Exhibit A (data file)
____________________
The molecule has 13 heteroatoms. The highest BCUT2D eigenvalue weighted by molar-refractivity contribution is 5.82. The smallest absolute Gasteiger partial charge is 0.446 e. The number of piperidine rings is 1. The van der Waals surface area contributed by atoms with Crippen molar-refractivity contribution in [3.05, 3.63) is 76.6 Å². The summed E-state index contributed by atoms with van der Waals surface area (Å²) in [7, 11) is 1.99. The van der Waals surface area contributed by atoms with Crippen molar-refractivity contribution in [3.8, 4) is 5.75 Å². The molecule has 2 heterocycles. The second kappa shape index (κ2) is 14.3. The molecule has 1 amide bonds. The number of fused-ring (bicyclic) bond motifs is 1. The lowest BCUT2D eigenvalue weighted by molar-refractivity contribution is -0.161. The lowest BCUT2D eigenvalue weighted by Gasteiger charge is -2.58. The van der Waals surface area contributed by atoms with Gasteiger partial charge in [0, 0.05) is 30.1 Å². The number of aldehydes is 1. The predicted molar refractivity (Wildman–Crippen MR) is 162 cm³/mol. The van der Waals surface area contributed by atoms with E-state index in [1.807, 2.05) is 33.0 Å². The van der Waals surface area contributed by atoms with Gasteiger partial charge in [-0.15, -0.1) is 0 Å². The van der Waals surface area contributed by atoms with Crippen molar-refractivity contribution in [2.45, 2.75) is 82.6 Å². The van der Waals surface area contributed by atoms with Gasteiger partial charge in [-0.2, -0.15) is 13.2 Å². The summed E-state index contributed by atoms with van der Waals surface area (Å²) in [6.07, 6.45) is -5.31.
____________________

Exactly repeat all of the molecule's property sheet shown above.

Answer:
The molecule has 13 heteroatoms. The highest BCUT2D eigenvalue weighted by molar-refractivity contribution is 5.82. The smallest absolute Gasteiger partial charge is 0.446 e. The number of piperidine rings is 1. The van der Waals surface area contributed by atoms with Crippen molar-refractivity contribution in [3.05, 3.63) is 76.6 Å². The summed E-state index contributed by atoms with van der Waals surface area (Å²) in [7, 11) is 1.99. The van der Waals surface area contributed by atoms with Crippen molar-refractivity contribution in [3.8, 4) is 5.75 Å². The molecule has 2 heterocycles. The second kappa shape index (κ2) is 14.3. The molecule has 1 amide bonds. The number of fused-ring (bicyclic) bond motifs is 1. The lowest BCUT2D eigenvalue weighted by molar-refractivity contribution is -0.161. The lowest BCUT2D eigenvalue weighted by Gasteiger charge is -2.58. The van der Waals surface area contributed by atoms with Gasteiger partial charge in [0, 0.05) is 30.1 Å². The number of aldehydes is 1. The predicted molar refractivity (Wildman–Crippen MR) is 162 cm³/mol. The van der Waals surface area contributed by atoms with E-state index in [1.807, 2.05) is 33.0 Å². The van der Waals surface area contributed by atoms with Gasteiger partial charge in [-0.15, -0.1) is 0 Å². The van der Waals surface area contributed by atoms with Crippen molar-refractivity contribution in [2.45, 2.75) is 82.6 Å². The van der Waals surface area contributed by atoms with Gasteiger partial charge in [-0.2, -0.15) is 13.2 Å². The summed E-state index contributed by atoms with van der Waals surface area (Å²) in [6.07, 6.45) is -5.31.